Atlantic seabirds , Volume 3 - Issue 3 p. 141- 142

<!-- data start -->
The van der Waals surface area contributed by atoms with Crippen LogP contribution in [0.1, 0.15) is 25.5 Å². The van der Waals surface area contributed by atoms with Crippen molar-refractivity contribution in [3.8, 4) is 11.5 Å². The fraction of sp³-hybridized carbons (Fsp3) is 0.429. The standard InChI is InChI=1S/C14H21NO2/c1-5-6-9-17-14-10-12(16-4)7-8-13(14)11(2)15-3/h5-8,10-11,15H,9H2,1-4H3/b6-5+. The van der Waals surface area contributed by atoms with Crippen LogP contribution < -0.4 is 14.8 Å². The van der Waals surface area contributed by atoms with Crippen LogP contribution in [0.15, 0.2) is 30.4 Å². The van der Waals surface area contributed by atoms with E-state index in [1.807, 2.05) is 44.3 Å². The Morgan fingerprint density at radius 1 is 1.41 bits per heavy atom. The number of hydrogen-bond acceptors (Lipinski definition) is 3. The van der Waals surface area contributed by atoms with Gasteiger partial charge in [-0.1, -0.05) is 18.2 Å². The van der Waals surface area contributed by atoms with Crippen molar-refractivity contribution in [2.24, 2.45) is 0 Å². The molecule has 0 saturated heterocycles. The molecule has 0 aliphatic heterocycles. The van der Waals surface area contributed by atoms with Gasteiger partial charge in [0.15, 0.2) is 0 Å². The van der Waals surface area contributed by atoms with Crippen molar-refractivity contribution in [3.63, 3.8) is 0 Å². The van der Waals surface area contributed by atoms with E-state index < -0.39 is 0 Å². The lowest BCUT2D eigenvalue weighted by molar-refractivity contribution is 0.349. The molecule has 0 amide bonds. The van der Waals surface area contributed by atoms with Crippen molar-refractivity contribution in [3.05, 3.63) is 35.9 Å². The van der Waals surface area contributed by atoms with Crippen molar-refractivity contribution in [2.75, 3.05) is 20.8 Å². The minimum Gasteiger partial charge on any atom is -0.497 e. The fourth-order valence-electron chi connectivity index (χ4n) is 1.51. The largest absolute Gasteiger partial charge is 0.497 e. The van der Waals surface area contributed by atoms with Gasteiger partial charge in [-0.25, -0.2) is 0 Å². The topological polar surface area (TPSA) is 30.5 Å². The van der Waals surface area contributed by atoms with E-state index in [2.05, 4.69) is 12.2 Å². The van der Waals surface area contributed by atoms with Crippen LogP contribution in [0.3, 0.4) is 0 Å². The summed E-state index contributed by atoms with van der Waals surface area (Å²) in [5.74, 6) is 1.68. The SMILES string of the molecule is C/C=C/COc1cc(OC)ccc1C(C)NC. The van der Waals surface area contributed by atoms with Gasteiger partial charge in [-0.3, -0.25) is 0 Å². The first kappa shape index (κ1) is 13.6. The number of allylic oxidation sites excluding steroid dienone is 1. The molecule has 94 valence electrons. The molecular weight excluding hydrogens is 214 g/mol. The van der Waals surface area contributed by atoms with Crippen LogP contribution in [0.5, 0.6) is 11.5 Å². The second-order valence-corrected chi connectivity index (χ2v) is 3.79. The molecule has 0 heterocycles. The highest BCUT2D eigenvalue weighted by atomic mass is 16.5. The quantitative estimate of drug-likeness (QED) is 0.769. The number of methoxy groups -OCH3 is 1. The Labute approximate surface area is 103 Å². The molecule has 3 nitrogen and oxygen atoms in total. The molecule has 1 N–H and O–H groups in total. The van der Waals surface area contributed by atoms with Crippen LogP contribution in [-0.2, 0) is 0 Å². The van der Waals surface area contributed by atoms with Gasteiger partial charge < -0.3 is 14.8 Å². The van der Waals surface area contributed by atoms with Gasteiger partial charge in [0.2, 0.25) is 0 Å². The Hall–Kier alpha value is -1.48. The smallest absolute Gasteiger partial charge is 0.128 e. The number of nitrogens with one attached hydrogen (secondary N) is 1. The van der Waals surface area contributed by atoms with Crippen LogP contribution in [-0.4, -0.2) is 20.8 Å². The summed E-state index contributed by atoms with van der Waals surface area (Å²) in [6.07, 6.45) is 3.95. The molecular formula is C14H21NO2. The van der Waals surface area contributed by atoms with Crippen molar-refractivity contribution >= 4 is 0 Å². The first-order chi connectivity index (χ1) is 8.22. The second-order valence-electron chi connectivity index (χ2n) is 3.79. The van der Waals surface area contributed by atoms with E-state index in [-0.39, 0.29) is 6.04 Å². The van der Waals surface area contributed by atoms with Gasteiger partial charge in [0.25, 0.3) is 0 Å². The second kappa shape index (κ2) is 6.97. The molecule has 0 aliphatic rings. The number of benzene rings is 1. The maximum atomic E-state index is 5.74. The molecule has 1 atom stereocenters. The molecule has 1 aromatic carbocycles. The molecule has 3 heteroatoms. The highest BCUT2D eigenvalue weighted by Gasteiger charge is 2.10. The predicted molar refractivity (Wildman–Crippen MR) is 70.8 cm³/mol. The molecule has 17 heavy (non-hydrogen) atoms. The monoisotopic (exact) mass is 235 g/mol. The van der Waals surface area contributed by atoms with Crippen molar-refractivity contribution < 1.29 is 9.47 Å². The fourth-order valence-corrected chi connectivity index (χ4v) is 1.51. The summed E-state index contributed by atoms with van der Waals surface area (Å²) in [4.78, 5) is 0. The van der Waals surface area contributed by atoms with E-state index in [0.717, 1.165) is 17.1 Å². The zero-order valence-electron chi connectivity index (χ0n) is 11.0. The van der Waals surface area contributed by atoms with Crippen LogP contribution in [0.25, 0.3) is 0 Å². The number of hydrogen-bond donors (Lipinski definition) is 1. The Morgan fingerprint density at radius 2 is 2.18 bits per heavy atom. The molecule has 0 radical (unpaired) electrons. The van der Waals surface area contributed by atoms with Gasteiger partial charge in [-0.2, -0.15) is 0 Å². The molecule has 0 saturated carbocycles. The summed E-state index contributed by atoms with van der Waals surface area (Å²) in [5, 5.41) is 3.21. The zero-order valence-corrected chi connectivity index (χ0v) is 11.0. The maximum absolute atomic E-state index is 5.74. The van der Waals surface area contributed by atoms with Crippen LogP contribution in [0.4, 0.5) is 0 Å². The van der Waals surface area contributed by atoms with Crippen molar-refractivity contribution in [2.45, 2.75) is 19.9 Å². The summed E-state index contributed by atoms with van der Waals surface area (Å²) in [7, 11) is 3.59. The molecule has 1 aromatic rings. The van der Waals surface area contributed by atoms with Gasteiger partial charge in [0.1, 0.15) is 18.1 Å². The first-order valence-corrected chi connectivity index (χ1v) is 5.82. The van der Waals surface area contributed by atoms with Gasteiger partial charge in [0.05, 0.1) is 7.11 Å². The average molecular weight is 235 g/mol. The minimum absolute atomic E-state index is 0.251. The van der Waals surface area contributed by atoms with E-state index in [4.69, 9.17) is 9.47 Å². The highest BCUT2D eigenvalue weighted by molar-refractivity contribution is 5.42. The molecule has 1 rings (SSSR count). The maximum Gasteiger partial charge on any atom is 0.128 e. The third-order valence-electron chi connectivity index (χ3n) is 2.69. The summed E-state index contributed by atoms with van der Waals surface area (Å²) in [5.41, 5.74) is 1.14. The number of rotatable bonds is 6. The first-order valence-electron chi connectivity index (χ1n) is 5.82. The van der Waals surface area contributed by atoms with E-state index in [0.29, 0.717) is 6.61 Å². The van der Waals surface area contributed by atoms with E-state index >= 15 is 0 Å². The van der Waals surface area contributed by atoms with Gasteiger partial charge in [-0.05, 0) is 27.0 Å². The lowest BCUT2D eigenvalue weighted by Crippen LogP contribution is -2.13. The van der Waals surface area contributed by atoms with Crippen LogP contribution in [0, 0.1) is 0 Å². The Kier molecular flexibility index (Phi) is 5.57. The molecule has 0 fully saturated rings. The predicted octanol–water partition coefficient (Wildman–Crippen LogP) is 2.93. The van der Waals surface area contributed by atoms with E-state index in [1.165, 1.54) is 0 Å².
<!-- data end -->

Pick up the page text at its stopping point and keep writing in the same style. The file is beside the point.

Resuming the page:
Most birdwatchers visiting the Galapagos Islands also take-in the diverse avifauna of mainland Ecuador. Space and weight are inevitably limited and much of the baggage allowance will be taken up with The Birds of Colombia and similar hefty tomes. However, the relatively few (but often endemic) birds of the Galapagos also need identifying. This small, extremely useful, wellproduced and relatively cheap guide is far superior to The Field Guide to the Birds of Galapagos (Harris 1982, out-of-print but with better maps) and A Guide to the Birds of Galapagos (Castro & Phillips 1996) and will be all that most bird-watchers require for their visit to the archipelago. This guide covers not only the avifauna but also the mammals and reptiles. Each extant species is described and apart from a few lizards and geckos all are illustrated with photographs or paintings. The plates are montages of digitally manipulated images that have been resized to ensure that all the species in every plate are in proportion. This approach is generally successful but in a few instances, notably in some of the cetacean plates, too many images are crammed onto a single page and this results in clutter and some confusion. As acknowledged, the photos come from many parts of the world but this does cause some problems with subspecies. For instance, the Oystercatcher depicted here in flight has substantial white on the primaries (having been photographed in Florida), whereas individuals of the endemic race in Galapagos lack this white. The pale morph Wedge-tailed Shearwater is a ‘digitally manipulated image of a dark morph’ of a bird at sea off New South Wales, which is hardly for the purist!
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